Option D: At the University of Vermont, we have a set of core values called Our Common Ground, which define how we work, live, study, do research, and participate as members of the community. Each core value statement falls under one of the following words: Respect, Integrity, Innovation, Openness, Justice, and Responsibility. Choose one word from Our Common Ground and explain why it is important to you, how it has impacted you, and how you have incorporated it into your life. (optional, 500 words)

 

UVM’s Common Ground defines the university’s value system. Your response should make clear that you share these ideals. Although you are likely familiar with these words, take a moment to read UVM’s definition of the terms on their website. Tailor your response to this definition.  

 

The structure of this prompt lends itself well to a longitudinal essay structure. Begin your piece by explaining when you first realized the importance of this value. You can then transition into describing how you have incorporated it into your life and why it is important to you in the present. 

 

For example, you could begin your essay by telling the reader about the first time you learned the importance of responsibility after you lost your favorite Pokémon card when you were a child. You could then transition into how you then incorporated responsibility into more important areas of your life such as academics and your friendships. Finally, you could close out your essay by explaining what respect means to you today.   

 

Use personal anecdotes to enrich your response. Remember the classic writing advice to “show, don’t tell.” Instead of simply telling the reader that you embody integrity in your everyday life, provide specific examples of times that you upheld integrity in the face of adversity. 

 

For example, you could discuss letting a teacher know that they accidentally marked your wrong answer as correct on a test. You could also write about the time you returned a wallet full of cash to the police station without being tempted to take any money. These examples will allow your essay to feel more personal and authentic. 

Option E: Why UVM? (optional, 500 words)

The “Why School” prompt is a cornerstone of many universities’ undergraduate applications. Your response should clearly explain why you want to attend the University of Vermont. Aim to address at least one academic and non-academic reason to show a holistic interest in the school.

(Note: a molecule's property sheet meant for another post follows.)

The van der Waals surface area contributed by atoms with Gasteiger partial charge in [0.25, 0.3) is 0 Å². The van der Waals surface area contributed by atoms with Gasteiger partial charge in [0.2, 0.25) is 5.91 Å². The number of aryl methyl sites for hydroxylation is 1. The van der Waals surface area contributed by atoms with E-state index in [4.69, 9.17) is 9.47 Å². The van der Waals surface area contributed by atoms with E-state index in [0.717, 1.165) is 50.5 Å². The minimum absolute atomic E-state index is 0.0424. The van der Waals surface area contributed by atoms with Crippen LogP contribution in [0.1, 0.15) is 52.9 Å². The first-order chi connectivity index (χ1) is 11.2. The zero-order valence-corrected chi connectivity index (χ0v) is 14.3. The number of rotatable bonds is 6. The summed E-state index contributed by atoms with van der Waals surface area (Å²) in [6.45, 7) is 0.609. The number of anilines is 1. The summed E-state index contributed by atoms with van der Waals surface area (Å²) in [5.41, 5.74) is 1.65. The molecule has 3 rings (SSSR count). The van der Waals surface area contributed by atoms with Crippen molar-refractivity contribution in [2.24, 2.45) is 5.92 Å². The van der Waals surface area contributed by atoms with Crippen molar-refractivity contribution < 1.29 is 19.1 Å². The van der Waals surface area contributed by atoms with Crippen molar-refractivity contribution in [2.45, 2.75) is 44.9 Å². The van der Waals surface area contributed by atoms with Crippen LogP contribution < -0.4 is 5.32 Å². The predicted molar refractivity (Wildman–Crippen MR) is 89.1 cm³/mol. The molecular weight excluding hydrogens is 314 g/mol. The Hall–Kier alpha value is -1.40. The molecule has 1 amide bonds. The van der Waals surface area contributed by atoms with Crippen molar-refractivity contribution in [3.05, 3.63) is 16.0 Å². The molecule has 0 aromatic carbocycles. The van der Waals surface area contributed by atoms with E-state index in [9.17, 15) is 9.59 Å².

Your response should focus on UVM-specific classes, programs, or activities. Do not discuss general aspects that could be found at any university, such as location or a low student to faculty ratio. Use UVM’s open course catalog, faculty biographies, school organization websites, and YouTube videos by current students to find school-specific subject matter.

 

For example, do not simply say that you want to attend UVM to be an ecological agriculture major. Many other schools have similar programs that would allow you to study similar subjects. What in UVM’s ecological agriculture program interests you?

 

Instead, discuss why you want to study ecological agriculture at UVM specifically. You could discuss your interest in taking classes at the Rubenstein Ecosystem Science Laboratory, whose research vessel would allow you to explore aquatic ecology on Lake Champlain firsthand.

 

Use the same approach when discussing the non-academic aspects of the school that interest you. For example, your desire to attend school in the Northeast is not a compelling response to this prompt. However, your love of hiking and your desire to join UVM’s Outing Club definitely show you’ve thought about your fit with UVM.

 

For more insight on campus culture, look to UVM’s event schedule—labeled the Bored Calendar on their website—or the school’s campus life page to gain more information about UVM’s extracurricular offerings.   

 

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For Applicants to the Music Program

Please tell us why you are interested in majoring in music at the University of Vermont.